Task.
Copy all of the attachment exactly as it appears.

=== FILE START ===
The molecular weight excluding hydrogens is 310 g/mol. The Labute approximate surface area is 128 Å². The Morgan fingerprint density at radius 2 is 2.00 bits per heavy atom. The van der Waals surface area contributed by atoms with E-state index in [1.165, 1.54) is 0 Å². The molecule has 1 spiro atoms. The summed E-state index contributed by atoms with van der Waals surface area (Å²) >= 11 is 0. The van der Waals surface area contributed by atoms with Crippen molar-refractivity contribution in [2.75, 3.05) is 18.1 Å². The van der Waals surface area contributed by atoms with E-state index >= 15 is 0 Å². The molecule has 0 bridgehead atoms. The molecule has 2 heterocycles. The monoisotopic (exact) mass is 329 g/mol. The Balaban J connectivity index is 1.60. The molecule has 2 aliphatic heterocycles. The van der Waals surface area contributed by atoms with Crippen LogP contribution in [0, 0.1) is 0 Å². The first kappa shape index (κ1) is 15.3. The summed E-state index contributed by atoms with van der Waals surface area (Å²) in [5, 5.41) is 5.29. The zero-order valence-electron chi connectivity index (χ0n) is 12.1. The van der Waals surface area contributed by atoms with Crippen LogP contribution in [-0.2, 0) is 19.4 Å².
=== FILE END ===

The molecular weight excluding hydrogens is 310 g/mol. The Labute approximate surface area is 128 Å². The Morgan fingerprint density at radius 2 is 2.00 bits per heavy atom. The van der Waals surface area contributed by atoms with E-state index in [1.165, 1.54) is 0 Å². The molecule has 1 spiro atoms. The summed E-state index contributed by atoms with van der Waals surface area (Å²) >= 11 is 0. The van der Waals surface area contributed by atoms with Crippen molar-refractivity contribution in [2.75, 3.05) is 18.1 Å². The van der Waals surface area contributed by atoms with E-state index >= 15 is 0 Å². The molecule has 0 bridgehead atoms. The molecule has 2 heterocycles. The monoisotopic (exact) mass is 329 g/mol. The Balaban J connectivity index is 1.60. The molecule has 2 aliphatic heterocycles. The van der Waals surface area contributed by atoms with Crippen LogP contribution in [0, 0.1) is 0 Å². The first kappa shape index (κ1) is 15.3. The summed E-state index contributed by atoms with van der Waals surface area (Å²) in [5, 5.41) is 5.29. The zero-order valence-electron chi connectivity index (χ0n) is 12.1. The van der Waals surface area contributed by atoms with Crippen LogP contribution in [-0.2, 0) is 19.4 Å².